Hotel Ovolo Nishi review, Canberra: A brave interior design makes for a memorable stay

Our rating

4 out of 5


Hotel Hotel was for a time (and perhaps still is) Australia's most cutting-edge contemporary bolthole, converting many a Canberra sceptic to the concept of a visit or even, heaven forbid, a holiday, in the underrated national capital. Then Hotel Hotel, at least as a name, was suddenly no more with the Hong Kong-based Ovolo group, renowned for its quirky, decently priced establishments, taking over where the original hotel's visionary, Canberra-based owners, abruptly left off.


Now known as the Ovolo Nishi Canberra, with the second part of its title borrowed from the name of the innovative high-rise building in which it operates, the hotel forms part of the national capital's groundbreaking NewActon residential and cultural precinct. It is situated between the gorgeous bushland campus of the Australian National University and the serenely ornamental Lake Burley Griffin ringed by walking and cycling paths. Civic, the capital's compact central business district, is within walking distance, as is its brand-new 12-kilometre light rail system.


Hello darkness my old friend: light-drenched Ovolo Nishi is not but the paucity of natural rays does tend to add to the sense of cool that pervades this hotel with the expansive, retro-style furniture-stuffed lobby area invariably buzzing with appreciative Canberra locals and interstate house guests alike. One of the most striking features of the hotel, which prides itself on sustainability, is its take on the grand staircase with its version composed of a frenzy of horizontal strips of recycled, rough-hewn timber with the steps themselves leading to the rest of the Nishi complex which includes its cinemas. Elsewhere, the hotel's enclosed atrium is home to a small forest of tree ferns salvaged from the wilds of Tasmania.


Ovolo Nishi recently unveiled some of the smallest, though ingeniously designed, rooms in Australia, each at a mere 15 square metres and largely pitched at solo corporate travellers. The 17 inviting "snug rooms" were designed by Luchetti Krelle, the award-winning Sydney interior design firm, and feature an array of space-saving measures. Cute and cosy as these rooms may be, your reviewer's been upgraded to a much bigger, moodier "original atrium" king-sized bedroom, where natural light is again in short supply. Nonetheless, it's hipster heaven, replete with exposed concrete walls with clay and cork renderings, reclaimed timbers along with beautifully restored furniture and offbeat artwork. Guests who book directly via the hotel's website are entitled to a free mini-bar and snacks.


Regrettably, this is where a bit of the "oh" in Ovolo Nishi emerges. Among the other changes since Ovolo's arrival at New Acton has been the relocation of the Good Food Guide-listed Monster Kitchen & Bar from the spacious main lobby, or atrium, space, to its own room, complete with a stunning centrepiece circular fireplace encircled by plush leather cushions. The redesign is a stunning success, and the food is fine, but the service standards, at least during this reviewer's visit earlier year, are less so. Although the friendly wait staff mean well they have a sketchy understanding of not just the menu but also the wine list. One Canberra venue where you can't go wrong is Bar Rochford, these days Canberra's signature wine and cocktail bar, located in the historic Melbourne Building in Civic, with a fine sharing menu for dinner and, crucially, impeccable service.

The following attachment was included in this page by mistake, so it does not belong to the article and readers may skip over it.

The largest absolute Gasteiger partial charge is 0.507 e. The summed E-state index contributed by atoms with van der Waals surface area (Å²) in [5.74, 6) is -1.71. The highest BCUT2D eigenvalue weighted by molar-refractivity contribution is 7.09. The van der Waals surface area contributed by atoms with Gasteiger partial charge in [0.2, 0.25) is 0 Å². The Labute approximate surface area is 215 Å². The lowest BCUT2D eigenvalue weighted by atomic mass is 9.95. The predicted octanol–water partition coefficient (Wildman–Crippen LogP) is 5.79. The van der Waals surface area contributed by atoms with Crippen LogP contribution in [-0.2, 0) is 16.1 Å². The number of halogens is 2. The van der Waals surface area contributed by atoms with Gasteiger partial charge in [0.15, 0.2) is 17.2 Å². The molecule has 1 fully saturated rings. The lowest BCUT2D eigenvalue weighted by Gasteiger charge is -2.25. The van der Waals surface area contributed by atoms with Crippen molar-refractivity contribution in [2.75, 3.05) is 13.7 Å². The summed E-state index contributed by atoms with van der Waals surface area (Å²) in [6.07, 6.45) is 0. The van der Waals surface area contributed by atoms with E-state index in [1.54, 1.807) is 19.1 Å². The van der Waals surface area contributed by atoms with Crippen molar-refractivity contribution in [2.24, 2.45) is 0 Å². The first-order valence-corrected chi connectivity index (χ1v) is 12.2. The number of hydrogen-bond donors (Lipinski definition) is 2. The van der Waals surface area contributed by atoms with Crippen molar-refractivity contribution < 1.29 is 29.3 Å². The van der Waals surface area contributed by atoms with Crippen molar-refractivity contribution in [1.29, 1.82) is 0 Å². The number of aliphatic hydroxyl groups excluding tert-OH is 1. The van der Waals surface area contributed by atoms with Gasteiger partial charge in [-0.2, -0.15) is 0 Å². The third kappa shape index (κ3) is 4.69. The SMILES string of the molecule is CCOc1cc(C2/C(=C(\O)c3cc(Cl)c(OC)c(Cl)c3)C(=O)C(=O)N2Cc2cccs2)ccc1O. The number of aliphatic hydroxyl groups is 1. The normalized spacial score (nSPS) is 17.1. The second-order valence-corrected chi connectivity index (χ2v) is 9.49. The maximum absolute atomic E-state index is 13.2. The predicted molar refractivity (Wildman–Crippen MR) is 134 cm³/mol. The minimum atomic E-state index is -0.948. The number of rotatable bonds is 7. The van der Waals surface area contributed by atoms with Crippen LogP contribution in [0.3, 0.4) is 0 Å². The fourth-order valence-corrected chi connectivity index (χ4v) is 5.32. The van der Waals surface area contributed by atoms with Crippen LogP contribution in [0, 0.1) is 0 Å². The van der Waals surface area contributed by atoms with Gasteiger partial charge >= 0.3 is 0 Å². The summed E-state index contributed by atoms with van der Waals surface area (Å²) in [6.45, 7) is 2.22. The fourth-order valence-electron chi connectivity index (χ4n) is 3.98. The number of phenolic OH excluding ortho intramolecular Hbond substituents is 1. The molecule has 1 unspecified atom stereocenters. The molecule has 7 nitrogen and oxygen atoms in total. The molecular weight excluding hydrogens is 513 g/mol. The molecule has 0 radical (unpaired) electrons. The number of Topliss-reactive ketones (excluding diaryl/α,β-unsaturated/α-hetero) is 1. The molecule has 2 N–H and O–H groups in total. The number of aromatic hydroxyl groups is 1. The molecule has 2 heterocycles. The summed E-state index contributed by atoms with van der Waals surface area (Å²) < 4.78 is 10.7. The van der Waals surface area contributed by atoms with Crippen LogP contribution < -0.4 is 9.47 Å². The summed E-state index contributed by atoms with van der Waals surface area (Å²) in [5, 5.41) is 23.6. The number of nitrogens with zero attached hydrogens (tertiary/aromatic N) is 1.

Despite the knockers, Canberra is a knockout for culture-vultures considering its stellar array of museums including the National Portrait Gallery, recently reopened following renovations. The National Gallery of Australia's blockbuster Monet: Impression Sunrise exhibition concluded recently but there's another NGA blockbuster in the works, just in time for summer, with the launch of Matisse/Picasso, which explores the relationship between two of the world's greatest artists and rivals. If that's not enough the National Museum of Australia is just a short drive from the hotel.


Even with its freshly minted name and management group, as well as a few quibbles, Ovolo Nishi remains the choicest, most distinctive accommodation option for those willing to embrace a new, cooler and more contemporary Canberra.


Doubles start from $225 per night. Ovolo Nishi, NewActon Precinct, 25 Edinburgh Ave, Canberra. Ph: (02) 6287 6287. See


The hotel's brave, if not flawed, interior design makes for a memorable stay.



The restaurant and some confusing car-parking arrangements disappoint.

Anthony Dennis stayed as a guest of Ovolo Nishi